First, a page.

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Shared task on automatic identification of verbal multiword expressions

Organized as part of the MWE 2017 workshop co-located with EACL 2017 (Valencia, Spain), April 4, 2017

Last updated: February 1, 2017

Description

The PARSEME shared task on automatic identification of verbal multiword expressions (VMWEs) aims at identifying verbal MWEs in running texts. Verbal MWEs include idioms (let the cat out of the bag), light verb constructions (make a decision), verb-particle constructions (give up), and inherently reflexive verbs (se suicider 'to suicide' in French). Their identification is a well-known challenge for NLP applications, due to their complex characteristics: discontinuity, non-compositionality, heterogeneity and syntactic variability.

The shared task is highly multilingual: we cover 18 languages from several language families. PARSEME members have elaborated annotation guidelines based on annotation experiments in these languages. They take both universal and language-specific phenomena into account. We hope that this will boost the development of language-independent and cross-lingual VMWE identification systems.

Participation

The evaluation phase of the shared task is now over, but you can find useful information about the shared task on this page.

Participation was open and free worldwide.

Task updates and questions can still be posted to our public mailing list.

For more details on the annotation of the corpora visit the dedicated PARSEME page and check the annotation guidelines used in manual annotation of the training and test sets.

It should be noted that a large international community has been gathered (via the PARSEME network) around the effort of putting forward universal guidelines and performing corpus annotations. Our policy was to allow the same national teams, which provided annotated corpora, to also submit VMWE identification systems for the shared task. While this policy is non-standard and introduces a bias to system evaluation, we follow it for several reasons:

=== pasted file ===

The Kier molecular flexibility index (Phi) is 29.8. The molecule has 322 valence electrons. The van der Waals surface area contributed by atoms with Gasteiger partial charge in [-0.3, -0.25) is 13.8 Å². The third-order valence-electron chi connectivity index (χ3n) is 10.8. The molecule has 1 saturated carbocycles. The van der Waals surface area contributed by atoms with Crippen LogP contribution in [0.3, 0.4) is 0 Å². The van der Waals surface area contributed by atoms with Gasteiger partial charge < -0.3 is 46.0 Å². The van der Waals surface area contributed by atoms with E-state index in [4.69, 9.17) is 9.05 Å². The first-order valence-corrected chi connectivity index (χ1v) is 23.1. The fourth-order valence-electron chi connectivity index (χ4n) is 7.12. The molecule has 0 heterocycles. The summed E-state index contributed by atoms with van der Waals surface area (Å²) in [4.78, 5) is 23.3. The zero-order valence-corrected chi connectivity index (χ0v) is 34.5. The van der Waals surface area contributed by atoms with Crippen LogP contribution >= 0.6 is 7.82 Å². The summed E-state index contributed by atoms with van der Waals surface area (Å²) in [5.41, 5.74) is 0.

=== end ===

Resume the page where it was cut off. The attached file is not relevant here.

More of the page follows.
Provided data

NEW! The shared task corpus (version 1.0) has been published at the LINDAT/CLARIN infrastructure.

The shared task covers 18 languages: Bulgarian (BG), Czech (CS), German (DE), Greek (EL), Spanish (ES), Farsi (FA), French (FR), Hebrew (HE), Hungarian (HU), Italian (IT), Lithuanian (LT), Maltese (MT), Polish (PL), Brazilian Portuguese (PT), Romanian (RO), Slovene (SL), Swedish (SV) and Turkish (TR). For all these languages, we provided two corpora to the participants:

The corpora are provided in the parsemetsv format, inspired by the CONLL-U format.

For most languages (all except BG, HE and LT), paired files in the CONLL-U format - not necessarily using UD tagsets - containing parts of speech, lemmas, morphological features and/or syntactic dependencies are also provided. Depending on the language, the information comes from treebanks (e.g., Universal Dependencies) or from automatic parsers trained on treebanks (e.g., UDPipe).

The table below summarizes the sizes of the training corpora per language:

LanguageSentencesTokensVMWEIDIReflVLVCOTHVPC
BG69131576471933417107943520
CS439557405301285214198851258020
DE626112084024471005111178101143
EL5244142322151851509551632
ES250210209074819633621420
FA273646530270700027070
FR17880450221446217861313136210
HE4673997901282860253535408
HU35698777729990058402415
IT157283873251954913580395462
LT12153209636402229017300
MT59651410967722610434770
PL1157819123931493171548128400
PT196403593453447820515211020
RO4546977867440405242496101910
SL888118328517872839451862371
SV2003376569313031
TR1671533488061692911026246340
Total23006245366035272411691177771479939954462

The table below summarizes the sizes of the test corpora per language:

LanguageSentencesTokensVMWEIDIReflVLVCOTHVPC
BG1947424814731002977600
CS5476926631684192114934300
DE12392401650021420400226
EL35678394350012703362116
ES21325771750016622010680
FA49086775000005000
FR16673578450011910527150
HE232747571500300127158185
HU74220398500001460354
IT12724052350025015087211
LT2710465991005804200
MT46351111895001850259560
PL2028296955006626516900
PT260054675500908132900
RO60311007535007529013500
SL25305257950092253452108
SV1600261412365114142155
TR1321271975012490199530
Total4431490260194942064284427248071055